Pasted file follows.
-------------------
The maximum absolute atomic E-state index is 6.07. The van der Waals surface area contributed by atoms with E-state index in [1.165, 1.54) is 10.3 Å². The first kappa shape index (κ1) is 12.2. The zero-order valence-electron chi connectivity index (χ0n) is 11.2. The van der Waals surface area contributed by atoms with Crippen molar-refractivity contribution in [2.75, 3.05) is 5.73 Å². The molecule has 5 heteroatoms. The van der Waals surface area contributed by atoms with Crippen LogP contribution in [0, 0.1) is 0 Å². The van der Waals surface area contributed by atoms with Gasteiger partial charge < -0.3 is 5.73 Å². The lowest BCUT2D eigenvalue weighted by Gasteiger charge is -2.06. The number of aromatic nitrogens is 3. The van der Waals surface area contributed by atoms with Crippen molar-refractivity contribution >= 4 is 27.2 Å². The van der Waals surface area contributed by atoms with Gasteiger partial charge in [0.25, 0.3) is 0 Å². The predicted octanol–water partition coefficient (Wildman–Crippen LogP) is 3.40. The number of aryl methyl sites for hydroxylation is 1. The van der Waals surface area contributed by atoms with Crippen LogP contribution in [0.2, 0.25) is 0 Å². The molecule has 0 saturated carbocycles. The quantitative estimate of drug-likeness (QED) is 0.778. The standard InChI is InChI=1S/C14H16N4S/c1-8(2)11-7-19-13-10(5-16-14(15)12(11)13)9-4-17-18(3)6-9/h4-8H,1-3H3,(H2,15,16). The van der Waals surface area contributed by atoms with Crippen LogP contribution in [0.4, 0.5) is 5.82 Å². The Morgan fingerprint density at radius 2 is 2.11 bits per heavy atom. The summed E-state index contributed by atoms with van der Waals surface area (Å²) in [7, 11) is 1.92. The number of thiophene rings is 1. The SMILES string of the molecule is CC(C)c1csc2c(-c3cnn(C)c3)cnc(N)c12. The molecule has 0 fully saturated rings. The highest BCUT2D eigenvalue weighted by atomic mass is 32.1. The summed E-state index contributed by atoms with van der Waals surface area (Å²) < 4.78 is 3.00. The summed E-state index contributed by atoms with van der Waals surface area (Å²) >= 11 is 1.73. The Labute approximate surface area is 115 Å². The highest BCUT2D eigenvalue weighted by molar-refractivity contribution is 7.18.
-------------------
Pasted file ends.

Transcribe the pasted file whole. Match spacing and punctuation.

The maximum absolute atomic E-state index is 6.07. The van der Waals surface area contributed by atoms with E-state index in [1.165, 1.54) is 10.3 Å². The first kappa shape index (κ1) is 12.2. The zero-order valence-electron chi connectivity index (χ0n) is 11.2. The van der Waals surface area contributed by atoms with Crippen molar-refractivity contribution in [2.75, 3.05) is 5.73 Å². The molecule has 5 heteroatoms. The van der Waals surface area contributed by atoms with Crippen LogP contribution in [0, 0.1) is 0 Å². The van der Waals surface area contributed by atoms with Gasteiger partial charge < -0.3 is 5.73 Å². The lowest BCUT2D eigenvalue weighted by Gasteiger charge is -2.06. The number of aromatic nitrogens is 3. The van der Waals surface area contributed by atoms with Crippen molar-refractivity contribution >= 4 is 27.2 Å². The van der Waals surface area contributed by atoms with Gasteiger partial charge in [0.25, 0.3) is 0 Å². The predicted octanol–water partition coefficient (Wildman–Crippen LogP) is 3.40. The number of aryl methyl sites for hydroxylation is 1. The van der Waals surface area contributed by atoms with Crippen LogP contribution in [0.2, 0.25) is 0 Å². The molecule has 0 saturated carbocycles. The quantitative estimate of drug-likeness (QED) is 0.778. The standard InChI is InChI=1S/C14H16N4S/c1-8(2)11-7-19-13-10(5-16-14(15)12(11)13)9-4-17-18(3)6-9/h4-8H,1-3H3,(H2,15,16). The van der Waals surface area contributed by atoms with Crippen LogP contribution in [0.4, 0.5) is 5.82 Å². The Morgan fingerprint density at radius 2 is 2.11 bits per heavy atom. The summed E-state index contributed by atoms with van der Waals surface area (Å²) in [7, 11) is 1.92. The number of thiophene rings is 1. The SMILES string of the molecule is CC(C)c1csc2c(-c3cnn(C)c3)cnc(N)c12. The molecule has 0 fully saturated rings. The highest BCUT2D eigenvalue weighted by atomic mass is 32.1. The summed E-state index contributed by atoms with van der Waals surface area (Å²) < 4.78 is 3.00. The summed E-state index contributed by atoms with van der Waals surface area (Å²) >= 11 is 1.73. The Labute approximate surface area is 115 Å². The highest BCUT2D eigenvalue weighted by molar-refractivity contribution is 7.18.